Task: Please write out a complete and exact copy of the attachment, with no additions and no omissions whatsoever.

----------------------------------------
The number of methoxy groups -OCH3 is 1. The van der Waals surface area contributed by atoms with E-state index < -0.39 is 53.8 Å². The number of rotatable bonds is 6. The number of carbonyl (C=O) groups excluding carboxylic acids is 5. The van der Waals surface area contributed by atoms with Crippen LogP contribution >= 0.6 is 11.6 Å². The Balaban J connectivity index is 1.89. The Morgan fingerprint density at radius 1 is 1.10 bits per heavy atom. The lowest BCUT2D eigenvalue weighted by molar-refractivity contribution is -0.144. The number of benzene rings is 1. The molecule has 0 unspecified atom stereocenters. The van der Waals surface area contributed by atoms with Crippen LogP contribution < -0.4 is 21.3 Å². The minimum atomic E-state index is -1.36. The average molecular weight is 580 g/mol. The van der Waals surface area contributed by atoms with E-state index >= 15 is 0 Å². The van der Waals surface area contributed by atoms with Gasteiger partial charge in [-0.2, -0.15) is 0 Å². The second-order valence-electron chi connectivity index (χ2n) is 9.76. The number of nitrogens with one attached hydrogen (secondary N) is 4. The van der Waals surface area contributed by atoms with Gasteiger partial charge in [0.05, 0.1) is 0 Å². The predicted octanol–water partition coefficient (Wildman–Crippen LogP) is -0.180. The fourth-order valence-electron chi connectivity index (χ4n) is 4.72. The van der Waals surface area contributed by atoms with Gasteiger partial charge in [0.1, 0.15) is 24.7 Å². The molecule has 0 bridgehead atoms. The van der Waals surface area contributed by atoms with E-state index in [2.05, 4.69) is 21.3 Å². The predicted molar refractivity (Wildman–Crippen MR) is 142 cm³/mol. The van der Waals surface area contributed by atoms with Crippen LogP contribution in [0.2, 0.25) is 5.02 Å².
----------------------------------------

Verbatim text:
The number of methoxy groups -OCH3 is 1. The van der Waals surface area contributed by atoms with E-state index < -0.39 is 53.8 Å². The number of rotatable bonds is 6. The number of carbonyl (C=O) groups excluding carboxylic acids is 5. The van der Waals surface area contributed by atoms with Crippen LogP contribution >= 0.6 is 11.6 Å². The Balaban J connectivity index is 1.89. The Morgan fingerprint density at radius 1 is 1.10 bits per heavy atom. The lowest BCUT2D eigenvalue weighted by molar-refractivity contribution is -0.144. The number of benzene rings is 1. The molecule has 0 unspecified atom stereocenters. The van der Waals surface area contributed by atoms with Crippen LogP contribution < -0.4 is 21.3 Å². The minimum atomic E-state index is -1.36. The average molecular weight is 580 g/mol. The van der Waals surface area contributed by atoms with E-state index >= 15 is 0 Å². The van der Waals surface area contributed by atoms with Gasteiger partial charge in [-0.2, -0.15) is 0 Å². The second-order valence-electron chi connectivity index (χ2n) is 9.76. The number of nitrogens with one attached hydrogen (secondary N) is 4. The van der Waals surface area contributed by atoms with Gasteiger partial charge in [0.05, 0.1) is 0 Å². The predicted octanol–water partition coefficient (Wildman–Crippen LogP) is -0.180. The fourth-order valence-electron chi connectivity index (χ4n) is 4.72. The van der Waals surface area contributed by atoms with Gasteiger partial charge in [0.1, 0.15) is 24.7 Å². The molecule has 0 bridgehead atoms. The van der Waals surface area contributed by atoms with E-state index in [2.05, 4.69) is 21.3 Å². The predicted molar refractivity (Wildman–Crippen MR) is 142 cm³/mol. The van der Waals surface area contributed by atoms with Crippen LogP contribution in [0.2, 0.25) is 5.02 Å².